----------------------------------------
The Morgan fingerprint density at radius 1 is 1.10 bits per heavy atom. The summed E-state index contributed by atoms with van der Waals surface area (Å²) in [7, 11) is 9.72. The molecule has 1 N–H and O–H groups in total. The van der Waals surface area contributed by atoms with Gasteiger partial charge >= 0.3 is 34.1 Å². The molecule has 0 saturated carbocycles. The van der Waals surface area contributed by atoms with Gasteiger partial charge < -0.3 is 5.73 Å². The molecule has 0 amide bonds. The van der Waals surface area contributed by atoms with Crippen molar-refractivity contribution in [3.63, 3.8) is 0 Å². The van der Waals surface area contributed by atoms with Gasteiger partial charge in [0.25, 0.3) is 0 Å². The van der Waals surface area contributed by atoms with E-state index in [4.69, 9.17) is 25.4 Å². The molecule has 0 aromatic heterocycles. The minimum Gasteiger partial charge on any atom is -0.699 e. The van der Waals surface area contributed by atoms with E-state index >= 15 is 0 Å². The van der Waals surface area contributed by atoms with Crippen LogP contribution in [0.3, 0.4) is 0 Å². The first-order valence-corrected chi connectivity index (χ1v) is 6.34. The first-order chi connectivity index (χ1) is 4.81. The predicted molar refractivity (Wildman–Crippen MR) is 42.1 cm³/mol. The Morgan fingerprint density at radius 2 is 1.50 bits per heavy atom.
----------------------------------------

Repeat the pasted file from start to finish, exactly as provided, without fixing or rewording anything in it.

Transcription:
The Morgan fingerprint density at radius 1 is 1.10 bits per heavy atom. The summed E-state index contributed by atoms with van der Waals surface area (Å²) in [7, 11) is 9.72. The molecule has 1 N–H and O–H groups in total. The van der Waals surface area contributed by atoms with Gasteiger partial charge >= 0.3 is 34.1 Å². The molecule has 0 saturated carbocycles. The van der Waals surface area contributed by atoms with Gasteiger partial charge < -0.3 is 5.73 Å². The molecule has 0 amide bonds. The van der Waals surface area contributed by atoms with Crippen molar-refractivity contribution in [3.63, 3.8) is 0 Å². The van der Waals surface area contributed by atoms with Gasteiger partial charge in [0.25, 0.3) is 0 Å². The van der Waals surface area contributed by atoms with E-state index in [4.69, 9.17) is 25.4 Å². The molecule has 0 aromatic heterocycles. The minimum Gasteiger partial charge on any atom is -0.699 e. The van der Waals surface area contributed by atoms with E-state index >= 15 is 0 Å². The van der Waals surface area contributed by atoms with Crippen LogP contribution in [0.3, 0.4) is 0 Å². The first-order valence-corrected chi connectivity index (χ1v) is 6.34. The first-order chi connectivity index (χ1) is 4.81. The predicted molar refractivity (Wildman–Crippen MR) is 42.1 cm³/mol. The Morgan fingerprint density at radius 2 is 1.50 bits per heavy atom.